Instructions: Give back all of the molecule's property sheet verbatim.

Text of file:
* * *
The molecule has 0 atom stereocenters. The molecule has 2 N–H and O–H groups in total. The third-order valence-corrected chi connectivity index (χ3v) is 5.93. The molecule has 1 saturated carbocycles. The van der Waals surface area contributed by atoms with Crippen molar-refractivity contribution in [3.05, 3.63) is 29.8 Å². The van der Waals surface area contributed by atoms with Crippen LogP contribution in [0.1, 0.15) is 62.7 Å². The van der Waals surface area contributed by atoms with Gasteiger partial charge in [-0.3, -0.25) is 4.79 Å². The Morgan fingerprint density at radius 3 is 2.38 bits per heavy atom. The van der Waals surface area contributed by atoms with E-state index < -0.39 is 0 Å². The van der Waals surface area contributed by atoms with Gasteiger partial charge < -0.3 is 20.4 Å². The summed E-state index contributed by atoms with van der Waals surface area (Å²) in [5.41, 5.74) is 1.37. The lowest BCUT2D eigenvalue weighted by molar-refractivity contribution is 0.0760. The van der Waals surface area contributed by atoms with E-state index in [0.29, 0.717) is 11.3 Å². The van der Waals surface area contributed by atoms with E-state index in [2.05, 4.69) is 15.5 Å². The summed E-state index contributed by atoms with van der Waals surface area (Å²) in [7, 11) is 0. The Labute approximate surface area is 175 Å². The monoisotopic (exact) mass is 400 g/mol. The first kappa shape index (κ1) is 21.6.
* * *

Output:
The molecule has 0 atom stereocenters. The molecule has 2 N–H and O–H groups in total. The third-order valence-corrected chi connectivity index (χ3v) is 5.93. The molecule has 1 saturated carbocycles. The van der Waals surface area contributed by atoms with Crippen molar-refractivity contribution in [3.05, 3.63) is 29.8 Å². The van der Waals surface area contributed by atoms with Crippen LogP contribution in [0.1, 0.15) is 62.7 Å². The van der Waals surface area contributed by atoms with Gasteiger partial charge in [-0.3, -0.25) is 4.79 Å². The Morgan fingerprint density at radius 3 is 2.38 bits per heavy atom. The van der Waals surface area contributed by atoms with E-state index < -0.39 is 0 Å². The van der Waals surface area contributed by atoms with Gasteiger partial charge < -0.3 is 20.4 Å². The summed E-state index contributed by atoms with van der Waals surface area (Å²) in [5.41, 5.74) is 1.37. The lowest BCUT2D eigenvalue weighted by molar-refractivity contribution is 0.0760. The van der Waals surface area contributed by atoms with E-state index in [0.29, 0.717) is 11.3 Å². The van der Waals surface area contributed by atoms with E-state index in [2.05, 4.69) is 15.5 Å². The summed E-state index contributed by atoms with van der Waals surface area (Å²) in [7, 11) is 0. The Labute approximate surface area is 175 Å². The monoisotopic (exact) mass is 400 g/mol. The first kappa shape index (κ1) is 21.6.